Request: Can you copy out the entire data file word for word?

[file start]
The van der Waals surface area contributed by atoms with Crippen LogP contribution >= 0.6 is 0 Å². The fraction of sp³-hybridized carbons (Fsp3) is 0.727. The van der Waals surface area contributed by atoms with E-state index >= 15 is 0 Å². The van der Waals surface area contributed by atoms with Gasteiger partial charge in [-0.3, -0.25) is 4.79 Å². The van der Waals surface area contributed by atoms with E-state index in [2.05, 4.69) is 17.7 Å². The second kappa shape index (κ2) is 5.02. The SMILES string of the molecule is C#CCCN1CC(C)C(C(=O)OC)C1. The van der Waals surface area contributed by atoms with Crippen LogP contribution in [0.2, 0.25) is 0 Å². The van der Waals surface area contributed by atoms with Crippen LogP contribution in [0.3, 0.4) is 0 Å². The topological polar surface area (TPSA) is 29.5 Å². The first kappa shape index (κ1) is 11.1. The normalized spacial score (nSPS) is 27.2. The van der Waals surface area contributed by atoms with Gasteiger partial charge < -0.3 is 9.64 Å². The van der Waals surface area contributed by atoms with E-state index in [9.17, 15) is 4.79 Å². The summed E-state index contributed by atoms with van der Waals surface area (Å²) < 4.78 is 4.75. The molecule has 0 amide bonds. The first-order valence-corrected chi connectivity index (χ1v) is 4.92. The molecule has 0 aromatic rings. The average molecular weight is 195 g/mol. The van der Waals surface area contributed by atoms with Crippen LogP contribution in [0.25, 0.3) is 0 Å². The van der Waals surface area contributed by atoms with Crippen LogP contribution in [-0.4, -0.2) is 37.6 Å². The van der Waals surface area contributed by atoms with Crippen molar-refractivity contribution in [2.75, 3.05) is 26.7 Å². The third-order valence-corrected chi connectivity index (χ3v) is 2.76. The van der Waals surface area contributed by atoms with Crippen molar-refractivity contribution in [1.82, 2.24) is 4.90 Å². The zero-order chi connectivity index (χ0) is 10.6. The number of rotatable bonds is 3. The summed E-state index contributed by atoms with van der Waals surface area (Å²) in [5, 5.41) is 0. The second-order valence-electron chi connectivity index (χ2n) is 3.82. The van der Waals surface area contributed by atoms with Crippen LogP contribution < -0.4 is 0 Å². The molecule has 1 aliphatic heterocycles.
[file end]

The van der Waals surface area contributed by atoms with Crippen LogP contribution >= 0.6 is 0 Å². The fraction of sp³-hybridized carbons (Fsp3) is 0.727. The van der Waals surface area contributed by atoms with E-state index >= 15 is 0 Å². The van der Waals surface area contributed by atoms with Gasteiger partial charge in [-0.3, -0.25) is 4.79 Å². The van der Waals surface area contributed by atoms with E-state index in [2.05, 4.69) is 17.7 Å². The second kappa shape index (κ2) is 5.02. The SMILES string of the molecule is C#CCCN1CC(C)C(C(=O)OC)C1. The van der Waals surface area contributed by atoms with Crippen LogP contribution in [0.2, 0.25) is 0 Å². The van der Waals surface area contributed by atoms with Crippen LogP contribution in [0.3, 0.4) is 0 Å². The topological polar surface area (TPSA) is 29.5 Å². The first kappa shape index (κ1) is 11.1. The normalized spacial score (nSPS) is 27.2. The van der Waals surface area contributed by atoms with Gasteiger partial charge < -0.3 is 9.64 Å². The van der Waals surface area contributed by atoms with E-state index in [9.17, 15) is 4.79 Å². The summed E-state index contributed by atoms with van der Waals surface area (Å²) < 4.78 is 4.75. The molecule has 0 amide bonds. The first-order valence-corrected chi connectivity index (χ1v) is 4.92. The molecule has 0 aromatic rings. The average molecular weight is 195 g/mol. The van der Waals surface area contributed by atoms with Crippen LogP contribution in [0.25, 0.3) is 0 Å². The van der Waals surface area contributed by atoms with Crippen LogP contribution in [-0.4, -0.2) is 37.6 Å². The van der Waals surface area contributed by atoms with Crippen molar-refractivity contribution in [2.75, 3.05) is 26.7 Å². The third-order valence-corrected chi connectivity index (χ3v) is 2.76. The van der Waals surface area contributed by atoms with Crippen molar-refractivity contribution in [1.82, 2.24) is 4.90 Å². The zero-order chi connectivity index (χ0) is 10.6. The number of rotatable bonds is 3. The summed E-state index contributed by atoms with van der Waals surface area (Å²) in [5, 5.41) is 0. The second-order valence-electron chi connectivity index (χ2n) is 3.82. The van der Waals surface area contributed by atoms with Crippen LogP contribution < -0.4 is 0 Å². The molecule has 1 aliphatic heterocycles.